2) Will Colts follow Lions' blueprint on how to contain Mahomes?

Containing Patrick Mahomes isn't easy, but the Detroit Lions did it as well as anyone last week when the reigning MVP came to town, holding him to 315 passing yards and zero TDs. Matt Patricia's defense limited Mahomes by playing tight man coverage, doubling Travis Kelce on third downs and in the red zone and keeping the quarterback in the pocket. I believe the Indianapolis Colts can execute this same approach on Sunday night when they travel to Arrowhead Stadium.

The Colts enter the game with a better group of cornerbacks than the Lions, who were without Darius Slay, as the entire group excels in press coverage. Kenny Moore and rookie Rock Ya-Sin play well in man coverage by being aggressive at the line of scrimmage, while Pierre Desir has length and is physical. The one question is how will the backup safeties fare in place of injured starters Malik Hooker (knee) and Clayton Geathers (concussion)? It comes down to how backups Khari Willis, George Odum, Rolan Milligan and Quincy Wilson play against one of the best deep-passing offenses in the league.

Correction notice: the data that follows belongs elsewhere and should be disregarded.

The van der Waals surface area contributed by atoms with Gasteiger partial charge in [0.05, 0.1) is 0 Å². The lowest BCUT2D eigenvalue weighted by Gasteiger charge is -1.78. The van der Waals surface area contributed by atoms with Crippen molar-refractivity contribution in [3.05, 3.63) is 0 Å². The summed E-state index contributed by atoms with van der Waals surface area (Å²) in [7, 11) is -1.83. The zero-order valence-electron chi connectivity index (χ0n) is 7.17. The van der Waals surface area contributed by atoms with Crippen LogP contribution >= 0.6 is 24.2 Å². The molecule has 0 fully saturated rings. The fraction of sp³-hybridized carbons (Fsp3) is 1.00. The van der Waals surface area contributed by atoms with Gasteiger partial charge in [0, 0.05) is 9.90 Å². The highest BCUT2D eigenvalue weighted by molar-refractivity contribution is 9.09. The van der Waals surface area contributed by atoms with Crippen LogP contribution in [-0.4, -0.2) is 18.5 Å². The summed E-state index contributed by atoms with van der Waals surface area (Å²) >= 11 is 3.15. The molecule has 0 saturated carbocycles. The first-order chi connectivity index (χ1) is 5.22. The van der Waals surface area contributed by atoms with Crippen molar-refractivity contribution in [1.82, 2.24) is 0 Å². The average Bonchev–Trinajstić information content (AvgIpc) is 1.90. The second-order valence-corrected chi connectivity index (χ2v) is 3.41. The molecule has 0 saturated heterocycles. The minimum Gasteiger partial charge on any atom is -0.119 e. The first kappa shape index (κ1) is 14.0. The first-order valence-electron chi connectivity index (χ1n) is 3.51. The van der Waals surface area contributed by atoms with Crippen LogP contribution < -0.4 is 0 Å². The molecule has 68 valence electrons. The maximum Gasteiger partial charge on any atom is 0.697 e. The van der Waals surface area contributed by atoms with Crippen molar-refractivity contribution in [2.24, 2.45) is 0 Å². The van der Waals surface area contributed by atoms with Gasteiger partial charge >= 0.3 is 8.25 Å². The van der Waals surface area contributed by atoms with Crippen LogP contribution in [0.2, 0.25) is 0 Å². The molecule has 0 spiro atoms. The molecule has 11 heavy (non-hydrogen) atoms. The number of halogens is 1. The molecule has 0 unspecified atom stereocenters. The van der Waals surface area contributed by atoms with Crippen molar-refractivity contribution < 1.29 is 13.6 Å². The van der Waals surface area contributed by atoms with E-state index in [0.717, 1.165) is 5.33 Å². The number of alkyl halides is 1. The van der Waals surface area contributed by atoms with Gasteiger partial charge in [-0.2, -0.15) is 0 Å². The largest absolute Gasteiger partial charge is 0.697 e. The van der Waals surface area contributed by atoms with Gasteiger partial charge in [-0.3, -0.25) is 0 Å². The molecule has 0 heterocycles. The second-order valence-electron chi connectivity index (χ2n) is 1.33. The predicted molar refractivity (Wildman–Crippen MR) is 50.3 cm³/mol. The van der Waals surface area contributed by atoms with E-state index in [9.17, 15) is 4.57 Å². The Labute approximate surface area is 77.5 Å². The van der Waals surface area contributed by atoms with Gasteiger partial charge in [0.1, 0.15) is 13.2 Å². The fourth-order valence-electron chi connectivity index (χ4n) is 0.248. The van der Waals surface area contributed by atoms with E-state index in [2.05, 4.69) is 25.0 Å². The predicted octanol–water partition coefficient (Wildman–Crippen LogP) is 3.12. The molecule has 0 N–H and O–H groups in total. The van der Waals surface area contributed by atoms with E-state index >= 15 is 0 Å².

3) Dallas must find its run game against Green Bay.